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Landrace
A landrace is a domesticated, locally adapted,[1][2][3] traditional variety[4] of a species of animal or plant that has developed over time, through adaptation to its natural and cultural environment of agriculture and pastoralism, and due to isolation from other populations of the species.[1] Landraces are generally distinguished from cultivars, and from breeds in the standardized sense, although the term landrace breed is sometimes used as distinguished from the term standardized breed when referring to cattle.[5] The -race in this word refers to the taxonomic definition of race in biology, not the ethnographic sense of the word. Specimens of a landrace tend to be relatively genetically uniform, but are more diverse than members of a standardized or formal breed.[1] Some standardized animal breeds originate from attempts to make landraces more consistent through selective breeding and a landrace may become a more formal breed with the creation of a breed registry and/or publication o
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Rat
64 speciesSynonymsStenomys Thomas, 1910Rats are various medium-sized, long-tailed rodents of the superfamily Muroidea. "True rats" are members of the genus Rattus, the most important of which to humans are the black rat, Rattus rattus, and the brown rat, Rattus norvegicus. Many members of other rodent genera and families are also referred to as rats, and share many characteristics with true rats. Rats are typically distinguished from mice by their size. Generally, when someone discovers a large muroid rodent, its common name includes the term rat, while if it is smaller, the name includes the term mouse. The muroid family is broad and complex, and the common terms rat and mouse are not taxonomically specific
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English Toy Terrier
English
English
usually refers to: English
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Blood Sport
A blood sport is a category of sport or entertainment that involves bloodshed.[1] Common examples of the former include combat sports such as cockfighting and dog fighting and some forms of hunting. Activities characterized as blood sports, but involving only human participants, include the Ancient Roman gladiatorial games and the modern mixed martial arts (cage fighting).[2]Contents1 Etymology 2 Current issues2.1 Hunting
Hunting
and recreational fishing 2.2 Animal fighting 2.3 Online videos3 In fiction 4 List of blood sports4.1 Human-animal 4.2 Animal-animal 4.3 Human-human5 See also 6 References 7 Further reading 8 External linksEtymology[edit]This section does not cite any sources. Please help improve this section by adding citations to reliable sources. Unsourced material may be challenged and removed
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Great Britain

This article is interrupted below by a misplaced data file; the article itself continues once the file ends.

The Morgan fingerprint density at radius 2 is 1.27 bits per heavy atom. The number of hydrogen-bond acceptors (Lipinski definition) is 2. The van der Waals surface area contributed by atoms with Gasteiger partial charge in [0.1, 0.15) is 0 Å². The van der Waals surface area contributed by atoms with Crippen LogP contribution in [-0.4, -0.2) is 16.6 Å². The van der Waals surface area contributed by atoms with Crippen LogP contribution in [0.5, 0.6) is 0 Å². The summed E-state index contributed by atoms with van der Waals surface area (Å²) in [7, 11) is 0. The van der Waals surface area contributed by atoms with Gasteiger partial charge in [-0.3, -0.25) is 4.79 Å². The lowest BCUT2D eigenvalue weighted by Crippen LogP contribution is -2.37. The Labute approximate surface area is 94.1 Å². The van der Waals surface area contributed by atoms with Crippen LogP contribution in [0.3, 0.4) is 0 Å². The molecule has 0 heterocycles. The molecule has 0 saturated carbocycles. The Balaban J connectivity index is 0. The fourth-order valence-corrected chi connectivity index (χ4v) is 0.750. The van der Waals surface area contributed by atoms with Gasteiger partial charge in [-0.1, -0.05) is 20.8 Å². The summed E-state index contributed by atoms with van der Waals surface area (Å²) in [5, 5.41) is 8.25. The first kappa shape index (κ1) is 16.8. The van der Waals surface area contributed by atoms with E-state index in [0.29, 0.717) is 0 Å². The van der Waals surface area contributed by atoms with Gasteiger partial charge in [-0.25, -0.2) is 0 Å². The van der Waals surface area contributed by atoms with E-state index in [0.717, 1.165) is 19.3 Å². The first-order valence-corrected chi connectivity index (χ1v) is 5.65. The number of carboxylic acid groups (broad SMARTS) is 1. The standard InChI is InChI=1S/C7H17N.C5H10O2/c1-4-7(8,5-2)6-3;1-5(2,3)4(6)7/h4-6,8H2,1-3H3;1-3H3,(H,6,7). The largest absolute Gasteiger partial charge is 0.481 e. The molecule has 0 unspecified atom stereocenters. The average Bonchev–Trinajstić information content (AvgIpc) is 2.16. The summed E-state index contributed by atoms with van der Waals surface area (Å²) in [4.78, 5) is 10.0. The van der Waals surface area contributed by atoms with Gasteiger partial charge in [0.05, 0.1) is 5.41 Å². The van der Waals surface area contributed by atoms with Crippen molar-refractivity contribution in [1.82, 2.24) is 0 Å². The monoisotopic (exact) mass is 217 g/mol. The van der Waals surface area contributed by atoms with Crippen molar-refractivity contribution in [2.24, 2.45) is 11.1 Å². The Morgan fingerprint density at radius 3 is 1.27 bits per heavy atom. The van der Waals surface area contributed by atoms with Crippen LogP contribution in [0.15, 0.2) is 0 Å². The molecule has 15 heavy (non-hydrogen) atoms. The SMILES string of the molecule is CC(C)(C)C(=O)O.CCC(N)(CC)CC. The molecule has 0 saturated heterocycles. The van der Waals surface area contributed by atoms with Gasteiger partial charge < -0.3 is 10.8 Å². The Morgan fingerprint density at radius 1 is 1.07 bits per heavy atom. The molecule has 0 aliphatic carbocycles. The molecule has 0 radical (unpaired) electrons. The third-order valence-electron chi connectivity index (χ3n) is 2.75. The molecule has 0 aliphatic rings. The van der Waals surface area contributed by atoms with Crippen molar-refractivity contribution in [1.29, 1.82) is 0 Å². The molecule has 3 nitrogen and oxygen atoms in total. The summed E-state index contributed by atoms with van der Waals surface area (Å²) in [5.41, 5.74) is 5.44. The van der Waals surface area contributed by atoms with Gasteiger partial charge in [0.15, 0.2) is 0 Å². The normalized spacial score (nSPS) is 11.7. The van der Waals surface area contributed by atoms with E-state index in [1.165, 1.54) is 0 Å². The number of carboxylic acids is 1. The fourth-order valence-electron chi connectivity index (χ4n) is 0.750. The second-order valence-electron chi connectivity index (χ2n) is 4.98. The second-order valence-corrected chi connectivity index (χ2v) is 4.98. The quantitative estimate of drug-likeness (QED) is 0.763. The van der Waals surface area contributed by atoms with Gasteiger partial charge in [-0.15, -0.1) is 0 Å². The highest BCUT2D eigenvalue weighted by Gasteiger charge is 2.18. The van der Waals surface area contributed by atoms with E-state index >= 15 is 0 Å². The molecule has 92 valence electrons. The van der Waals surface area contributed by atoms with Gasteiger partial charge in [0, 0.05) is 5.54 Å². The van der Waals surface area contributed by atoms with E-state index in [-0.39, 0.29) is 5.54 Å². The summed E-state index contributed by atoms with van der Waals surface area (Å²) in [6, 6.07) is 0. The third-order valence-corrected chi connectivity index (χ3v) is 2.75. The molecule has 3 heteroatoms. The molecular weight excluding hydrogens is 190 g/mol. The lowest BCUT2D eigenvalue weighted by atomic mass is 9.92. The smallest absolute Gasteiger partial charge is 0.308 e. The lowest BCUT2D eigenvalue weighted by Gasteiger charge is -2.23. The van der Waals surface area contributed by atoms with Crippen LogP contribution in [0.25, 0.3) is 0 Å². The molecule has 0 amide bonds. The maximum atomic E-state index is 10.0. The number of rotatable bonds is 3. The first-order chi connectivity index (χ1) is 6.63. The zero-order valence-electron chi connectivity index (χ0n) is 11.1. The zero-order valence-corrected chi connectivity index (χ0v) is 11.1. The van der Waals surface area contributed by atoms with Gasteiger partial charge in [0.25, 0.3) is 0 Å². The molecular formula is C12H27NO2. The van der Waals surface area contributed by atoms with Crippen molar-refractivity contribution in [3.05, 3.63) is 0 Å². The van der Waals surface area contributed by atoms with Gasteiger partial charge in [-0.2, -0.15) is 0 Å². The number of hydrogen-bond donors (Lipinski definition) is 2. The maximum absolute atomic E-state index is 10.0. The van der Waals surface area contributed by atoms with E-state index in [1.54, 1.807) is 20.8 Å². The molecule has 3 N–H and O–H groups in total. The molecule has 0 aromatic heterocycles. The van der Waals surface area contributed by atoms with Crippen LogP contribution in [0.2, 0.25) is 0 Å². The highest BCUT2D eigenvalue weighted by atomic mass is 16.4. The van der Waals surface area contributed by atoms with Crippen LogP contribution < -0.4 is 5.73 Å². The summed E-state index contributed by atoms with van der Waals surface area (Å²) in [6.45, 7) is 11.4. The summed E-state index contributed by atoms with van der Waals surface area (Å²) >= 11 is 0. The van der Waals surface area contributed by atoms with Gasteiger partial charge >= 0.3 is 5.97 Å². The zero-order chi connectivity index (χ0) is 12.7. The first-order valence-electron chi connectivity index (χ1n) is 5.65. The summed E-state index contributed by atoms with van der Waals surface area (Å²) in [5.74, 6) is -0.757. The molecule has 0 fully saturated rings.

Great Britain, also known as Britain, is a large island in the north Atlantic Ocean off the northwest coast of continental Europe. With an area of 209,331 km2 (80,823 sq mi), Great Britain is the largest of the British Isles, the largest European island, and the ninth-largest island in the world.[5][note 1] In 2011 the island had a population of about 61 million people, making it the world's third-most populous island after Java in Indonesia and Honshu in Japan.[7][8] The island of Ireland is situated to the west of it, and together these islands, along with over 1,000 smaller surrounding islands, form the British Isles archipelago.[9] The island is dominated by a maritime climate with quite narrow temperature differences between seasons. Politically, the island is part of the United Kingdom of Great Britain and Northern Ireland, and constitutes most of its territory.[10] Most of England, Scotland, and Wales are on the island
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Hound
A hound is a type of dog used by hunters to track or chase prey.Contents1 Description 2 List of hound breeds 3 Hound
Hound
Group 4 Abbreviations 5 See also 6 ReferencesDescription[edit] Hounds can be contrasted with gundogs, which assist hunters by identifying the location of prey and/or recovering shot quarry. The hound breeds were the first hunting dogs. They have either a powerful sense of smell or great speed.[1] There are three types of hound, with several breeds within each type:Sighthounds (also called gazehounds), which follow prey predominantly by speed, keeping it in sight. These dogs are fast and assist hunters in catching game—fox, hare, deer and elk. Scenthounds, which follow prey or others (like missing people) by tracking its scent
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Dog Breeds
Dog
Dog
breeds are dogs that have relatively uniform physical characteristics developed under controlled conditions by humans, with breeding animals selected for phenotypic traits such as size, coat color, structure, and behavior.[1] The Fédération Cynologique Internationale recognizes 337 pure dog breeds. Other uses of the term breed when referring to dogs may include pure breeds, cross-breeds, mixed breeds and natural breeds.Contents1 First dog breeds 2 History 3 Genetic evidence of breeds3.1 Ancient dog breeds 3.2
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Dog Breed
Dog
Dog
breeds are dogs that have relatively uniform physical characteristics developed under controlled conditions by humans, with breeding animals selected for phenotypic traits such as size, coat color, structure, and behavior.[1] The Fédération Cynologique Internationale recognizes 337 pure dog breeds. Other uses of the term breed when referring to dogs may include pure breeds, cross-breeds, mixed breeds and natural breeds.Contents1 First dog breeds 2 History 3 Genetic evidence of breeds3.1 Ancient dog breeds 3.2